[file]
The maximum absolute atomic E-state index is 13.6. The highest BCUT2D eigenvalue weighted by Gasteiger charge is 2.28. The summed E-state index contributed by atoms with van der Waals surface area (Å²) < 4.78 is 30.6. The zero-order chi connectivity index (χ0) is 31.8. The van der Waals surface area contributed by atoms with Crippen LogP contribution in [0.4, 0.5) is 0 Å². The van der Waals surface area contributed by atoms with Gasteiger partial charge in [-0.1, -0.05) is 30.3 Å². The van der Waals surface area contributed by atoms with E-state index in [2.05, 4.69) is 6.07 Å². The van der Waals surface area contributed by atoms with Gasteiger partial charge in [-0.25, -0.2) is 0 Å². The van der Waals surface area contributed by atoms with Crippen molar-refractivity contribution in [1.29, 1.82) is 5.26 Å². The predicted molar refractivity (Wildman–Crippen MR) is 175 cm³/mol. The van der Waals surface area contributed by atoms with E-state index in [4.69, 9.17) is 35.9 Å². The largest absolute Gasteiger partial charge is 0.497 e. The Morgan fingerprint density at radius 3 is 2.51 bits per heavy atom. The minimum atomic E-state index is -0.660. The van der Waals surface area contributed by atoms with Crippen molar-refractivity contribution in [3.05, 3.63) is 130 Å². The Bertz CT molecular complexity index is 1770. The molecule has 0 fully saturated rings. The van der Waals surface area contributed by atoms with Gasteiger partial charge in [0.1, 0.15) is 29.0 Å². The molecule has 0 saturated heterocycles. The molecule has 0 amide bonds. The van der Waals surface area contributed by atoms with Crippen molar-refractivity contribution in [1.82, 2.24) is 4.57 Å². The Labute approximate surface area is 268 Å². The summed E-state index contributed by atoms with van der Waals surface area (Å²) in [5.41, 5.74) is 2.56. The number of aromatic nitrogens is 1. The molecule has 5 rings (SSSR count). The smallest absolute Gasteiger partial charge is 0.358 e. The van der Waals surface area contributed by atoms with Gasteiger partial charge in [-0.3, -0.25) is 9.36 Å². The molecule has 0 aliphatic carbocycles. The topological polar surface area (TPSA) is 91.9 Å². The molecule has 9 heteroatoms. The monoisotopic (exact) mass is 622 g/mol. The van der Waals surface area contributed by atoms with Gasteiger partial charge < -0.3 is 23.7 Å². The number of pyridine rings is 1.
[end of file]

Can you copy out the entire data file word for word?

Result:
The maximum absolute atomic E-state index is 13.6. The highest BCUT2D eigenvalue weighted by Gasteiger charge is 2.28. The summed E-state index contributed by atoms with van der Waals surface area (Å²) < 4.78 is 30.6. The zero-order chi connectivity index (χ0) is 31.8. The van der Waals surface area contributed by atoms with Crippen LogP contribution in [0.4, 0.5) is 0 Å². The van der Waals surface area contributed by atoms with Gasteiger partial charge in [-0.1, -0.05) is 30.3 Å². The van der Waals surface area contributed by atoms with E-state index in [2.05, 4.69) is 6.07 Å². The van der Waals surface area contributed by atoms with Gasteiger partial charge in [-0.25, -0.2) is 0 Å². The van der Waals surface area contributed by atoms with Crippen molar-refractivity contribution in [1.29, 1.82) is 5.26 Å². The predicted molar refractivity (Wildman–Crippen MR) is 175 cm³/mol. The van der Waals surface area contributed by atoms with E-state index in [4.69, 9.17) is 35.9 Å². The largest absolute Gasteiger partial charge is 0.497 e. The Morgan fingerprint density at radius 3 is 2.51 bits per heavy atom. The minimum atomic E-state index is -0.660. The van der Waals surface area contributed by atoms with Crippen molar-refractivity contribution in [3.05, 3.63) is 130 Å². The Bertz CT molecular complexity index is 1770. The molecule has 0 fully saturated rings. The van der Waals surface area contributed by atoms with Gasteiger partial charge in [0.1, 0.15) is 29.0 Å². The molecule has 0 saturated heterocycles. The molecule has 0 amide bonds. The van der Waals surface area contributed by atoms with Crippen molar-refractivity contribution in [1.82, 2.24) is 4.57 Å². The Labute approximate surface area is 268 Å². The summed E-state index contributed by atoms with van der Waals surface area (Å²) in [5.41, 5.74) is 2.56. The number of aromatic nitrogens is 1. The molecule has 5 rings (SSSR count). The smallest absolute Gasteiger partial charge is 0.358 e. The van der Waals surface area contributed by atoms with Gasteiger partial charge in [-0.3, -0.25) is 9.36 Å². The molecule has 0 aliphatic carbocycles. The topological polar surface area (TPSA) is 91.9 Å². The molecule has 9 heteroatoms. The monoisotopic (exact) mass is 622 g/mol. The van der Waals surface area contributed by atoms with Gasteiger partial charge < -0.3 is 23.7 Å². The number of pyridine rings is 1.